Vaulted cabins

These constructions were made mostly during the 19th century in the area of the Garrigues, Urgell, the Segarra and the Terra Alta. Normally they are built on sloping land with consecutive rows of ashlar slabs forming a semicircular arch and with the façade incorporated after the vault had been closed. When the structure is complete, natural earth is added on top to make it waterproof. The floor generally has an area of between 15 and 35 square metres and there is a single door – occasionally with a vent upwards – without a window.

Walled shelters

By walled shelters we mean natural caves which were made habitable for occupation by building a dry stone wall on the outside with an access and normally with an outlet for smoke. In some areas we find walled shelters of large size which were used as corrals for livestock.

Tiled cabins

Tiled cabins is the name given to constructions on a square or rectangular plan, with dry stone walls and a tiled roof, lean-to or ridged. Their large size, openings, distribution and other characteristics are very variable. After the terraces, these are the most common dry stone units built in the environment of the peninsular coast between the end of the 19th century and the first half of the 20th century, the time in which ceramic materials began to be used.

Shelters and windbreaks

These are simple constructions conceived for protection from the wind, formed by a simple dry stone wall. They are found in various forms – circular, horseshoe, square, rectangular – generally with the entrance located on the opposite side to the dominant wind. They may be isolated or attached to a cabin or hut as a prolongation of the outside wall.

Dry stone used for water storage in Catalonia

In the Mediterranean basin, with its irregular and often scarce rainfall, it was essential to have water available, above all for the people, the animals and the crops. Dry stone is once again the resource used to make ponds or similar constructions in order to save rainwater.

Ponds

The pond is a rudimentary deposit in the open air, uncovered. Ponds are on a flat circular base with a side wall in dry stone, although in some cases (probably more recent) the shape is square or rectangular. The substratum of the base was usually clay, a material almost impermeable. Normally there was access to the interior by steps, either at the side by the wall or perpendicular to the circle in a ramp leading to the bottom. The steps were used to fetch water when the level was low and to clean the bottom from time to time, where dirt and impurities carried by the water had collected. To prevent the entry of small creatures a wall was raised around the pond and, in some cases, was covered with a false cupola.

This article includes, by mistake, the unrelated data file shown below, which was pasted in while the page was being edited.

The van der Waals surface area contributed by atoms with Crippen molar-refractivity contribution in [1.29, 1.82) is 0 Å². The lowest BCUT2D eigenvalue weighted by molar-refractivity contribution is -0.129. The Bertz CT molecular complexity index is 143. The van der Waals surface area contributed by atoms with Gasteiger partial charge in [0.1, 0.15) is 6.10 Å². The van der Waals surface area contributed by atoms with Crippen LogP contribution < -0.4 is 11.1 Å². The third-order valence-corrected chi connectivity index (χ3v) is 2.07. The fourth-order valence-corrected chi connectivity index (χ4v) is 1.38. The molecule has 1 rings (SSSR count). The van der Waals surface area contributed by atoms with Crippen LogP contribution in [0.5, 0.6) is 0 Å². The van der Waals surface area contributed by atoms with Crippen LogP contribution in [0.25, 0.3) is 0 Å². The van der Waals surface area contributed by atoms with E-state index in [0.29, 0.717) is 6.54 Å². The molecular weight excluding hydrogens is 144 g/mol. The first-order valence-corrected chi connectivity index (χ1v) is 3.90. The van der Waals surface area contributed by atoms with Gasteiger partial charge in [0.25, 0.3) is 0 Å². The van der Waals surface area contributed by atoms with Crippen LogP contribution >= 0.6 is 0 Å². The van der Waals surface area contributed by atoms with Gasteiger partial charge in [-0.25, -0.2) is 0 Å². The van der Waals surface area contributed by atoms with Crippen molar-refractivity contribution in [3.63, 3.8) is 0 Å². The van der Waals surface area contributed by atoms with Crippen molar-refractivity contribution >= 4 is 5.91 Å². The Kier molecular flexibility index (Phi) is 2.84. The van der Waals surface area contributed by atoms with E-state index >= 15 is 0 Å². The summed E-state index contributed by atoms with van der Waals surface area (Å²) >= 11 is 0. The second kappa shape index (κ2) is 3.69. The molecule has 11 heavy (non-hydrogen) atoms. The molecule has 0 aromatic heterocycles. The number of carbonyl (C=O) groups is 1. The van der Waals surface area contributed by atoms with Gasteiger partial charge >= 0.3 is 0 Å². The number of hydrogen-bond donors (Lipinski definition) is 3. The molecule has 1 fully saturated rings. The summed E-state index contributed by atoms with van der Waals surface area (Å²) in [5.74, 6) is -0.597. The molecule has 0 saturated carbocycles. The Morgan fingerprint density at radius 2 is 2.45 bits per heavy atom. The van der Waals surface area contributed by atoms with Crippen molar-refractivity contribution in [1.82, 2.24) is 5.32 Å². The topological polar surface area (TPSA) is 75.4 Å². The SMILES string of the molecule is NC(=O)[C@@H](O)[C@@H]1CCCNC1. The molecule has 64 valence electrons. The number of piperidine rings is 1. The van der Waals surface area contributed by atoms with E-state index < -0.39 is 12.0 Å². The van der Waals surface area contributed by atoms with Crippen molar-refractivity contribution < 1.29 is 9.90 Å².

Cisterns and tanks

Cisterns and tanks are smaller deposits, advanced and artificial, formed by an underground basin of square or rectangular base, covered and topped by a kind of closed cabin with a small metal or wooden door at waist height, where a person could lean in to collect water from the interior with a bucket. In cisterns the internal pool was excavated in the land or bank or was fitted in a natural concavity in the rock or a specially excavated hollow. The water spout or cabin, similar to the outside of a well, shows very varied forms and different techniques, varying from a simple construction on a square or rectangular base in ceramic work to a raised cylindrical floor with a false cupola, passing by the troncoconical shape covered with slabs and clay, among others. There were two orifices: one for the entry of the water which was collected from outside over the rock or other smooth surface, and the other as an overflow.

Pools (cogulles and cadolles)

Pools (cogulles and cadolles) are a third type of deposit, fairly unusual. Normally rectangular, they are excavated in the rock. They are always located in the lower part of a rocky surface, more or less broad, fed by channels worked in the stone and leading into the deposit. To prevent evaporation and the intrusion of animals, they were covered with a metal or wooden lid.